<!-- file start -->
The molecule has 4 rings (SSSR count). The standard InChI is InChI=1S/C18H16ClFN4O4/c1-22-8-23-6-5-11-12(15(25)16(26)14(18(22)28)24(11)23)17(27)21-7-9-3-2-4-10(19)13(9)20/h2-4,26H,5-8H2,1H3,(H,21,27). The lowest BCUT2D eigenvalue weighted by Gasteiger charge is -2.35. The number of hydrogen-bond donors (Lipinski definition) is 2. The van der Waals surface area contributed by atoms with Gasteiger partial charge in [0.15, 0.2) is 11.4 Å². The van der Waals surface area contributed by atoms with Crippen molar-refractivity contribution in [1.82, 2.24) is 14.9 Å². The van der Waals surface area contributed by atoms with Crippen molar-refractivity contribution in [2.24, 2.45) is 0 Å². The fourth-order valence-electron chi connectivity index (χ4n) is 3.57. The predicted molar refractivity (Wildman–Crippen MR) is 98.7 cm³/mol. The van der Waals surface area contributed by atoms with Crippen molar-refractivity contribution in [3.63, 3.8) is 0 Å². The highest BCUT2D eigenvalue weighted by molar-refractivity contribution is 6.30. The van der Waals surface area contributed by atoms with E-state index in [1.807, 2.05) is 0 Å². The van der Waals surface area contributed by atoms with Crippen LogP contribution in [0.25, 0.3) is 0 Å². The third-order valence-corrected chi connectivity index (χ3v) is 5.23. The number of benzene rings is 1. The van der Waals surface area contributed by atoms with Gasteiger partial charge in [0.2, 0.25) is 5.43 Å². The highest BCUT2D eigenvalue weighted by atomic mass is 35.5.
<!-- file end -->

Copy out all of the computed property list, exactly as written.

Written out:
The molecule has 4 rings (SSSR count). The standard InChI is InChI=1S/C18H16ClFN4O4/c1-22-8-23-6-5-11-12(15(25)16(26)14(18(22)28)24(11)23)17(27)21-7-9-3-2-4-10(19)13(9)20/h2-4,26H,5-8H2,1H3,(H,21,27). The lowest BCUT2D eigenvalue weighted by Gasteiger charge is -2.35. The number of hydrogen-bond donors (Lipinski definition) is 2. The van der Waals surface area contributed by atoms with Gasteiger partial charge in [0.15, 0.2) is 11.4 Å². The van der Waals surface area contributed by atoms with Crippen molar-refractivity contribution in [1.82, 2.24) is 14.9 Å². The van der Waals surface area contributed by atoms with Crippen molar-refractivity contribution in [2.24, 2.45) is 0 Å². The fourth-order valence-electron chi connectivity index (χ4n) is 3.57. The predicted molar refractivity (Wildman–Crippen MR) is 98.7 cm³/mol. The van der Waals surface area contributed by atoms with Crippen molar-refractivity contribution in [3.63, 3.8) is 0 Å². The highest BCUT2D eigenvalue weighted by molar-refractivity contribution is 6.30. The van der Waals surface area contributed by atoms with E-state index in [1.807, 2.05) is 0 Å². The van der Waals surface area contributed by atoms with Crippen LogP contribution in [0.25, 0.3) is 0 Å². The third-order valence-corrected chi connectivity index (χ3v) is 5.23. The number of benzene rings is 1. The van der Waals surface area contributed by atoms with Gasteiger partial charge in [0.2, 0.25) is 5.43 Å². The highest BCUT2D eigenvalue weighted by atomic mass is 35.5.